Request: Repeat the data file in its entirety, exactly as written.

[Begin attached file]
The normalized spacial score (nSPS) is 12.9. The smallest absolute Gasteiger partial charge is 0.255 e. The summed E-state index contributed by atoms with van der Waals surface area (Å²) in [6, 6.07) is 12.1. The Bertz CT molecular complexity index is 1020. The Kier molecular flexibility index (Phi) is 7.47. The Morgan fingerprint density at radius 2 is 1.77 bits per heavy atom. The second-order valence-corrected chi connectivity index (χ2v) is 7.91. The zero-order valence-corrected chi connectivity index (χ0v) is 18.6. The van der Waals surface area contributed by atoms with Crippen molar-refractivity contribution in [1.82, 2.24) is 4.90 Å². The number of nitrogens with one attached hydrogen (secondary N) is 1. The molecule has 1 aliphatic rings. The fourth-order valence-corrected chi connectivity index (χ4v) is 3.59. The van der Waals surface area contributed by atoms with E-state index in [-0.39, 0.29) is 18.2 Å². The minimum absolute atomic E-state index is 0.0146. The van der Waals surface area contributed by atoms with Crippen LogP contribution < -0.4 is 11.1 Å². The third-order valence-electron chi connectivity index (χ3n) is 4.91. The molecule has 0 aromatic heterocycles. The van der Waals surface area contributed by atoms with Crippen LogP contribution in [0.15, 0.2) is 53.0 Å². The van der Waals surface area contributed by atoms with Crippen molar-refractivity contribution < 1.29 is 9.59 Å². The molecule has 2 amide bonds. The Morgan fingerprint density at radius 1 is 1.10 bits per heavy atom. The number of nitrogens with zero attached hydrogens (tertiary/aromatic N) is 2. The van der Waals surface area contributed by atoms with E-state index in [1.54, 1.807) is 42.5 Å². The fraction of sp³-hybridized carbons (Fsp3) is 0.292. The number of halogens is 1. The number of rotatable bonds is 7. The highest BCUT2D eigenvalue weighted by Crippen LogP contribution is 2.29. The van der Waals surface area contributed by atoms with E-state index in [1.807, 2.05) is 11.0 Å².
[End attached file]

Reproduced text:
The normalized spacial score (nSPS) is 12.9. The smallest absolute Gasteiger partial charge is 0.255 e. The summed E-state index contributed by atoms with van der Waals surface area (Å²) in [6, 6.07) is 12.1. The Bertz CT molecular complexity index is 1020. The Kier molecular flexibility index (Phi) is 7.47. The Morgan fingerprint density at radius 2 is 1.77 bits per heavy atom. The second-order valence-corrected chi connectivity index (χ2v) is 7.91. The zero-order valence-corrected chi connectivity index (χ0v) is 18.6. The van der Waals surface area contributed by atoms with Crippen molar-refractivity contribution in [1.82, 2.24) is 4.90 Å². The number of nitrogens with one attached hydrogen (secondary N) is 1. The molecule has 1 aliphatic rings. The fourth-order valence-corrected chi connectivity index (χ4v) is 3.59. The van der Waals surface area contributed by atoms with E-state index in [-0.39, 0.29) is 18.2 Å². The minimum absolute atomic E-state index is 0.0146. The van der Waals surface area contributed by atoms with Crippen LogP contribution < -0.4 is 11.1 Å². The third-order valence-electron chi connectivity index (χ3n) is 4.91. The molecule has 0 aromatic heterocycles. The van der Waals surface area contributed by atoms with Crippen LogP contribution in [0.15, 0.2) is 53.0 Å². The van der Waals surface area contributed by atoms with Crippen molar-refractivity contribution < 1.29 is 9.59 Å². The molecule has 2 amide bonds. The Morgan fingerprint density at radius 1 is 1.10 bits per heavy atom. The number of nitrogens with zero attached hydrogens (tertiary/aromatic N) is 2. The van der Waals surface area contributed by atoms with E-state index in [1.54, 1.807) is 42.5 Å². The fraction of sp³-hybridized carbons (Fsp3) is 0.292. The number of halogens is 1. The number of rotatable bonds is 7. The highest BCUT2D eigenvalue weighted by Crippen LogP contribution is 2.29. The van der Waals surface area contributed by atoms with E-state index in [1.807, 2.05) is 11.0 Å².